Health plans have made some high-profile investments to address the social determinants of health (SDOH) in the last few years. We get a lot of questions from plan leaders about how they measure up to their competitors and where they land on the health equity maturity model. But there's no comprehensive tracker of health plan investment in this space.
Advisory Board partnered with Optum Advisory Services' Center for Health Equity to produce a market scan of the investments plans are making to address the SDOH.
How we conducted our analysis
We spent several weeks reviewing health plan websites, research articles, and press releases to identify initiatives targeting SDOH. We built a tracker of these interventions to capture as much detail as possible and tagged each initiative to at least one of six social determinants of health: food, finances, social context, education, environment, and technology.
Our list of interventions is not all-encompassing. Interventions included in the tracker represent only those publicly available during a particular snapshot in time, and the details published per intervention varied.
What we found about how health plans are addressing the social determinants of health
Here's an overview of the initiatives we surfaced:
Our analysis revealed three insights that can help health plans assess and improve their performance.
Takeaway #1: Many interventions that were positioned as SDOH efforts did not meet our bar for inclusion
For example, one-off volunteering opportunities or wellness initiatives, while potentially beneficial for other reasons, are unlikely to address the community-wide conditions that impact health, nor their root causes of structural racism and intergenerational poverty. Our final list includes interventions that had a clear focus, outlined an end goal, and used research and data to support its necessity.
What this means for health plans: Precision in language matters—if the definition you use for SDOH is overly broad, your organization may inadvertently invest in interventions that won't make a true impact. Not only does that waste limited resources, but you risk alienating target populations when you don't fully deliver on your promises.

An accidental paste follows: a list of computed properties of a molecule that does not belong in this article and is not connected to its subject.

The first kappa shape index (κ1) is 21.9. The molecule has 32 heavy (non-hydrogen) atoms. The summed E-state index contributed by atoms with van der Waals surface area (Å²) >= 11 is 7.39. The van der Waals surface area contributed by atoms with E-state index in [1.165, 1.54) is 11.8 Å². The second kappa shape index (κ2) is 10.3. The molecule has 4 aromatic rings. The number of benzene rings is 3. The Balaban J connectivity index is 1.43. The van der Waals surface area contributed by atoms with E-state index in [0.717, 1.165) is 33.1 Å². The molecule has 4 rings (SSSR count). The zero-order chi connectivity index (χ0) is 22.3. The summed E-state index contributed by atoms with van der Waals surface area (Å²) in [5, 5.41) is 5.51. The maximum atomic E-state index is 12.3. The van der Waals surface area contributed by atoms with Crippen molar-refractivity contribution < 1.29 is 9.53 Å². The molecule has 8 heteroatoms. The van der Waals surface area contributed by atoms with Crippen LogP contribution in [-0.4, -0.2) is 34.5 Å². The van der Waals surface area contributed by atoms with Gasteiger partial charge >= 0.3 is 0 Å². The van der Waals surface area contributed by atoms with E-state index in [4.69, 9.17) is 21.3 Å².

Takeaway #2: Investment size varies widely (when it's publicly available) and isn't evenly distributed across the SDOH
Of the 32 initiatives we assessed, we were only able to locate the investment size of 19 interventions, which ranged from $7,500 to $1,000,000,000 (over various time periods). The largest investments typically targeted the environment domain, which includes housing—naturally costly expenditures. Social context (e.g., social isolation, prejudice) was the smallest area of focus by investment size.
What this means for health plans: Transparency is critical for accountability, including and beyond financial investments. And when selecting your focus, consider current gaps in efforts (in addition to other criteria, like community need and feasibility). More initiatives are needed to help people get the social support they need, specifically interventions that combat discrimination and increase social integration.
Takeaway #3: Investments with a measured impact were few and far between
Out of the 32 initiatives that met our inclusion criteria, only four had published outcomes. But the outcomes we did find were powerful. One program boasted a $6,000 annual health savings per member after providing housing for individuals experiencing homelessness. Another health plan was able to decrease emergency department utilization by 26% and inpatient hospital stays by 55%.
What this means for health plans: Tracked outcomes are essential for assessing the value of investments in addition to securing long-term protected funding from leadership. Even published outcomes from other organizations can go a long way in shaping our understanding of what works and what doesn't. Select meaningful metrics and share your progress widely, early, and often.
How health plans can move forward
Many health plans have invested significant time and resources to address the SDOH impacting their members. While leaders should celebrate this progress, it's also important to assess how to improve and maximize our impact.
Across investments, don't forget to work with providers and community partners who are often operating similar efforts separately—sometimes it's better to lead from behind and dedicate resources to those already doing work on the ground.
And while financial investments can be powerful, health plans can make a unique difference in the SDOH sphere by looking at internal operations. In particular, plans can play a role in advancing providers' adoption of Z-codes by reimbursing for SDOH screenings and social service navigation.